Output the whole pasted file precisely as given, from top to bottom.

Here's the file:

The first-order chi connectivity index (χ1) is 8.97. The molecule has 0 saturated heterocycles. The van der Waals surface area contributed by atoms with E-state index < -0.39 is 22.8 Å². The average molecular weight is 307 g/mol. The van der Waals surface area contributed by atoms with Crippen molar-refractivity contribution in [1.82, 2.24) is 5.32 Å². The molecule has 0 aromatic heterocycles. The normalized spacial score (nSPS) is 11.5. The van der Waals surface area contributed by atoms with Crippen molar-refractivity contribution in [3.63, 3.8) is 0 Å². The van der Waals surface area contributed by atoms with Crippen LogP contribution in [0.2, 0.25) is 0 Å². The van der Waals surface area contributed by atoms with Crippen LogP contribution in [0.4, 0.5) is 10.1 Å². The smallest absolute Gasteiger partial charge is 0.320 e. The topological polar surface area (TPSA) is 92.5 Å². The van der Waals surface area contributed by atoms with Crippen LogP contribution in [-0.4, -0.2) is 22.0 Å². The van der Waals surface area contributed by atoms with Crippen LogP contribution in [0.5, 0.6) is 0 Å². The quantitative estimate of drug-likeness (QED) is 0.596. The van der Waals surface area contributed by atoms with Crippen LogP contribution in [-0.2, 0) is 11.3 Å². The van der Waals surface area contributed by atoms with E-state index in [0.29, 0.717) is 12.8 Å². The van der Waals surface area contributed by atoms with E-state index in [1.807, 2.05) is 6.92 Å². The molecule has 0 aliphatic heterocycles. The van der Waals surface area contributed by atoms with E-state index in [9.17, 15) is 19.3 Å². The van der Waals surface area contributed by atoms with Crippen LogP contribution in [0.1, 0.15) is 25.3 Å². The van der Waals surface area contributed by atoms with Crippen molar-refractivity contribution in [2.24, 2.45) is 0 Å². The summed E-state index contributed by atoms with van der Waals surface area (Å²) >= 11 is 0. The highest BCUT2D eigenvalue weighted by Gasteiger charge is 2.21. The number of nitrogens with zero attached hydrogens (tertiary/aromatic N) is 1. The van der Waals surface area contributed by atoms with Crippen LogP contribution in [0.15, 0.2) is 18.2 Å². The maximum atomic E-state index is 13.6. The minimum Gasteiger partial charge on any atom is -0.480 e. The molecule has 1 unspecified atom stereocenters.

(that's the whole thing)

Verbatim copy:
The first-order chi connectivity index (χ1) is 8.97. The molecule has 0 saturated heterocycles. The van der Waals surface area contributed by atoms with E-state index < -0.39 is 22.8 Å². The average molecular weight is 307 g/mol. The van der Waals surface area contributed by atoms with Crippen molar-refractivity contribution in [1.82, 2.24) is 5.32 Å². The molecule has 0 aromatic heterocycles. The normalized spacial score (nSPS) is 11.5. The van der Waals surface area contributed by atoms with Crippen molar-refractivity contribution in [3.63, 3.8) is 0 Å². The van der Waals surface area contributed by atoms with Crippen LogP contribution in [0.2, 0.25) is 0 Å². The van der Waals surface area contributed by atoms with Crippen LogP contribution in [0.4, 0.5) is 10.1 Å². The smallest absolute Gasteiger partial charge is 0.320 e. The topological polar surface area (TPSA) is 92.5 Å². The van der Waals surface area contributed by atoms with Crippen LogP contribution in [-0.4, -0.2) is 22.0 Å². The van der Waals surface area contributed by atoms with Crippen LogP contribution in [0.5, 0.6) is 0 Å². The quantitative estimate of drug-likeness (QED) is 0.596. The van der Waals surface area contributed by atoms with Crippen LogP contribution in [-0.2, 0) is 11.3 Å². The van der Waals surface area contributed by atoms with E-state index in [0.29, 0.717) is 12.8 Å². The van der Waals surface area contributed by atoms with E-state index in [1.807, 2.05) is 6.92 Å². The molecule has 0 aliphatic heterocycles. The van der Waals surface area contributed by atoms with E-state index in [9.17, 15) is 19.3 Å². The van der Waals surface area contributed by atoms with Crippen LogP contribution in [0.1, 0.15) is 25.3 Å². The van der Waals surface area contributed by atoms with Crippen molar-refractivity contribution in [2.24, 2.45) is 0 Å². The summed E-state index contributed by atoms with van der Waals surface area (Å²) >= 11 is 0. The highest BCUT2D eigenvalue weighted by Gasteiger charge is 2.21. The number of nitrogens with zero attached hydrogens (tertiary/aromatic N) is 1. The van der Waals surface area contributed by atoms with Crippen LogP contribution in [0.15, 0.2) is 18.2 Å². The maximum atomic E-state index is 13.6. The minimum Gasteiger partial charge on any atom is -0.480 e. The molecule has 1 unspecified atom stereocenters.